begin with breaking news, a leveling buildings in springfield, massachusetts. fox 25 out of boston. officials say there was a gas leak in the area. witnesses reported windows shattering, brings flies, even a mushroom cloud rising above the epicenter of the explosion. folks say they felt and heard the boom from miles away. abulbasher of in people had significant injuries. we are told several buildings were damaged including a scores gentlemen's club right at the center of the blast. our chief fox report correspondent jonathan hunt is live with the news. we are told, jonathan, there was trouble shortly before the blast. >> yeah, john. about 4:20 eastern, this afternoon, there was, in the words of one local reporter. a real stench of gas in the several blocks surrounding what turned out to be the site of the bomb's blast in downtown springfield, massachusetts. utility workers were apparently on scene working on this. and according to that same reporter, the smell of gas had dissipated a great deal just before strangely the explosion actually happened. that was 5:30 eastern. some 90 mi
-span. but what soldiers now placed on century duty on the road in and out of boston and on guard outside the homes, officials and with british artillery now aimed at the town house of the general court, it is easy to understand why many boston residents felt threatened by the occupation. many he is how some soldiers try to stir up racial tensions in their town. not everyone in boston is white. for instance, with an -- within a month and there are rival, three british officers had been discovered encouraging some african american slaves in boston to attack their white masters. one of the stock officers assured these black bostonians that the soldiers were there to procure their freedom and that with their help and assistance, we should be able to drive all the liberty bowl is to the devil. while that slaves he talked to ignore these lies, the british army was not there to free the slaves. several white residents marched complaints -- loged complaints. >> colonial life in british occupied boston, saturday night at 8:00 eastern, part of a holiday weekend now through monday morning on c-span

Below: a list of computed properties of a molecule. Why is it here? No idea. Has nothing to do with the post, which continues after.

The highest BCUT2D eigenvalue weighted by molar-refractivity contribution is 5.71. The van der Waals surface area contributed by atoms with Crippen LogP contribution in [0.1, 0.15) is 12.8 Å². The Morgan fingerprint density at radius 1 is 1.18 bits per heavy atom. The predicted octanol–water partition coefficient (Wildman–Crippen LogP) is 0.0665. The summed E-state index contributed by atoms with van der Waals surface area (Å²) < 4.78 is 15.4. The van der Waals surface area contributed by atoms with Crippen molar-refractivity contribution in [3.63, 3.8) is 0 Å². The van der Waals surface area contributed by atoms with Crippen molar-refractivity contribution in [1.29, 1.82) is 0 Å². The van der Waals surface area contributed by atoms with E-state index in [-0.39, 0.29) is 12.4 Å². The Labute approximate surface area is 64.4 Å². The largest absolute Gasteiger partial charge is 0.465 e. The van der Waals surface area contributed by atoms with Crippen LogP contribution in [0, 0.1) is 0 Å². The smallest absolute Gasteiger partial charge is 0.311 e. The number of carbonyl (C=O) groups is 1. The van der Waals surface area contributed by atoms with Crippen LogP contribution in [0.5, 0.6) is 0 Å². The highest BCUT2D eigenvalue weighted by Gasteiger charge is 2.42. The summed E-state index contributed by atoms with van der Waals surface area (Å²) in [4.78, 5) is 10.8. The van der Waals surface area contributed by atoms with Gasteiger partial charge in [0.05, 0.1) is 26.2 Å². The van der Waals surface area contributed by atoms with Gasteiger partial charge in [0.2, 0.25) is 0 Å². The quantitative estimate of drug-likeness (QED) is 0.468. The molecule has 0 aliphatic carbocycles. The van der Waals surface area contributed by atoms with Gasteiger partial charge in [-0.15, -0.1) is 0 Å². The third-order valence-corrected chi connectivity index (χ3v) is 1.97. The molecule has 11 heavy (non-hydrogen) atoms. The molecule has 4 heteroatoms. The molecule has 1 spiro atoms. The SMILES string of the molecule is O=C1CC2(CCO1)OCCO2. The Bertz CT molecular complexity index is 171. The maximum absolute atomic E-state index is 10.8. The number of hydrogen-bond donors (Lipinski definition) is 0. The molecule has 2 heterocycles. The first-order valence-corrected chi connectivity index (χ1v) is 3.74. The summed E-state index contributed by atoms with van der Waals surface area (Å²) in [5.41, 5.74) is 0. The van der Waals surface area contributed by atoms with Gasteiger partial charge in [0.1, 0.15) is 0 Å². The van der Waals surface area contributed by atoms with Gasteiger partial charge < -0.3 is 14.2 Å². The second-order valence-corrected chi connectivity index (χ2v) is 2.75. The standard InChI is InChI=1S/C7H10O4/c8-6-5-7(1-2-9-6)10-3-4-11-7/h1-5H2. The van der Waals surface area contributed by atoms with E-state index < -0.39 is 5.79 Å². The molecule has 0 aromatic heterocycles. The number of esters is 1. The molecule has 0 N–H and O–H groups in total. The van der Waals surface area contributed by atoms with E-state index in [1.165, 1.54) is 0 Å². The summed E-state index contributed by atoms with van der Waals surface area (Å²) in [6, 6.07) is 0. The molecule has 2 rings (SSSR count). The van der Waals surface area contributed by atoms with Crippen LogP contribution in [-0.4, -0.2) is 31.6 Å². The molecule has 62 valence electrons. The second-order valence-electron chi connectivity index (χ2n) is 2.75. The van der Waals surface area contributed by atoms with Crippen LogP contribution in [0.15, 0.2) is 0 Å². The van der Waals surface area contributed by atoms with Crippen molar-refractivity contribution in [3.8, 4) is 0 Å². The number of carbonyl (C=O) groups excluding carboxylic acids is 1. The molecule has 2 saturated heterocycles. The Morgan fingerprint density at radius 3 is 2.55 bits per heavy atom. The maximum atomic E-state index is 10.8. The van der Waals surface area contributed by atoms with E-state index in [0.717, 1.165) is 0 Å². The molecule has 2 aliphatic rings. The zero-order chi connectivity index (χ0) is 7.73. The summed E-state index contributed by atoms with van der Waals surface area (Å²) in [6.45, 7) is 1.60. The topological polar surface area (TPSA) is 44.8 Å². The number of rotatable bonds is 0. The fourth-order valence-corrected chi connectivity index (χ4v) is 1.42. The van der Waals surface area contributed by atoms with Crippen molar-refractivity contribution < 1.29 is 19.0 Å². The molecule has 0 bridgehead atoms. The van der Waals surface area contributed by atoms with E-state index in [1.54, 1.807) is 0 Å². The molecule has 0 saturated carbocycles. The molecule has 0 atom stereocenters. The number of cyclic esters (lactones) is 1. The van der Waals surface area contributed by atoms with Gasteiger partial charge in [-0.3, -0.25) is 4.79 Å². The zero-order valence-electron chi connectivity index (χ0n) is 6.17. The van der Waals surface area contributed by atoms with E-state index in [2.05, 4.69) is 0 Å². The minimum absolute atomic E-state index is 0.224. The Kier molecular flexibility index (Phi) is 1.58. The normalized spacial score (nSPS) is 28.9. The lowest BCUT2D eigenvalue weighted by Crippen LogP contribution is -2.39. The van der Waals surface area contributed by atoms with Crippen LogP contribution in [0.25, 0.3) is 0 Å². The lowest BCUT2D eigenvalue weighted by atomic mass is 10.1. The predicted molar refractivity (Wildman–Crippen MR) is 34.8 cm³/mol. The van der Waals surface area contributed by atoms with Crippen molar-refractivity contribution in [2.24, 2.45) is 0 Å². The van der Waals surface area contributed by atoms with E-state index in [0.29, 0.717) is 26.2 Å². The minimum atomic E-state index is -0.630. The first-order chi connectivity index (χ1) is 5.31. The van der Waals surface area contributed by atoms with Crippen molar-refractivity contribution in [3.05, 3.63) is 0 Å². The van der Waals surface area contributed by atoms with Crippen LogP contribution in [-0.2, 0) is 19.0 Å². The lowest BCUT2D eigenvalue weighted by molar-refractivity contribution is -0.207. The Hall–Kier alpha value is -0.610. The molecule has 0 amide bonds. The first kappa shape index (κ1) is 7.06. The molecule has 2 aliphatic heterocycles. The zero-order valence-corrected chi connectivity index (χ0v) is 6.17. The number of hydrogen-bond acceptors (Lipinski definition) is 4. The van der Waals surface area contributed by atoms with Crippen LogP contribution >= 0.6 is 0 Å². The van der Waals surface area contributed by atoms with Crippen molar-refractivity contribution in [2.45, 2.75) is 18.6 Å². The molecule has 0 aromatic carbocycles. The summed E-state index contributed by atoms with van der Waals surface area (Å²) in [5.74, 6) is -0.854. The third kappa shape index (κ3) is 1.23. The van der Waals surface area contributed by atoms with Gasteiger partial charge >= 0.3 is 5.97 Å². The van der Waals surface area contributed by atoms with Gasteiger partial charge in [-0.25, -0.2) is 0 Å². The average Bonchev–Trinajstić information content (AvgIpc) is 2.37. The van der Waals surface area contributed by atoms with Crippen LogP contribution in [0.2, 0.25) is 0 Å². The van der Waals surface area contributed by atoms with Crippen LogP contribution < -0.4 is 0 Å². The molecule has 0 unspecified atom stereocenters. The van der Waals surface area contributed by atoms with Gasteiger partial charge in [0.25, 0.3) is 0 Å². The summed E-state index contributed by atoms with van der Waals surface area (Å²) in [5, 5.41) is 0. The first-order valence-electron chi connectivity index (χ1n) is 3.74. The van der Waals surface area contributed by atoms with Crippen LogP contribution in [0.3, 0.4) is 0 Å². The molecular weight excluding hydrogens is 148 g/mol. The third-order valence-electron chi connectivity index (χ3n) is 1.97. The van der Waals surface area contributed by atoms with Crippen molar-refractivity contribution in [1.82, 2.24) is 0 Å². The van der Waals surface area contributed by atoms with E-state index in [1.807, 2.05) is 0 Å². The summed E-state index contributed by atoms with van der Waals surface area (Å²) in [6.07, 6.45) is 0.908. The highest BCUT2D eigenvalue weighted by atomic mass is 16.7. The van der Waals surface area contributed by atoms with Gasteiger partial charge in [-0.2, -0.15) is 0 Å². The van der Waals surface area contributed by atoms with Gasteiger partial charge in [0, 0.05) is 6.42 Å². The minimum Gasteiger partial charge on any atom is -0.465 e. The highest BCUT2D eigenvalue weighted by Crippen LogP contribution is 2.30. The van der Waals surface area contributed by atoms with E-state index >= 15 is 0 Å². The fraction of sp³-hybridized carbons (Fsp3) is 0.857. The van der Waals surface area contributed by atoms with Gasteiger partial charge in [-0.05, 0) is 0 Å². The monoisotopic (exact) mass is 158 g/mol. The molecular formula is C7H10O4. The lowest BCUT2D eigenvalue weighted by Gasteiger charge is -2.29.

felt threatened. soldiers tried to stir up racial tension. of course, not everyone in boston is white. within a month of their arrival, three british officers are discovered encouraging african american slaves in boston to attack their white masters. one of those drunken officers assured the black bostonians that the soldiers had come to procure their freedom. with their help, they should be able to drive the liberty boys to the devil. the british army is not in boston to free the slaves. several white residents lodge complaints. captain wilson and his friends had engaged in a dangerous act to foment slave dissatisfaction. >> a discussion on how veterans are treated when returning from war. we will hear from: paul and general stanley mcchrystal, former commander of troops in -- colon powell and general stanley mcchrystal. this is about an hour-and-a- half. [applause] >> thank you for being here. this is a marvelous idea. there is an appetite in america for big ideas that unite us. >> a larger idea that we should all be thinking about is how we treat our returning veterans from the two
in colonial boston, you can imagine what that might have been like. when i was writing about franklinite realize a large part of the story was going to consist of franklin growing old because he became america's emissary to france during the american revolution at the age of 70. i started writing about franklin when i was around 40 and i really wondered whether i was going to be able to understand what it was like to grow old and infirm which was a large part of a franklin story. partly for this reason, i decided, and this is carried through in my other book, i decided to tell my stories, i try to relate the lives of my characters as much as possible through the perceptions, the words of people who knew them. my books tend to have more eyewitness stuff than some others. if i have a choice between writing a scene in my own words and writing a scene in the words of somebody who was mayor, i will tend toward the person who was there. that conveys a certain authenticity and it relieves me of the burden really of sort of providing the authority because the question anyone should have is how d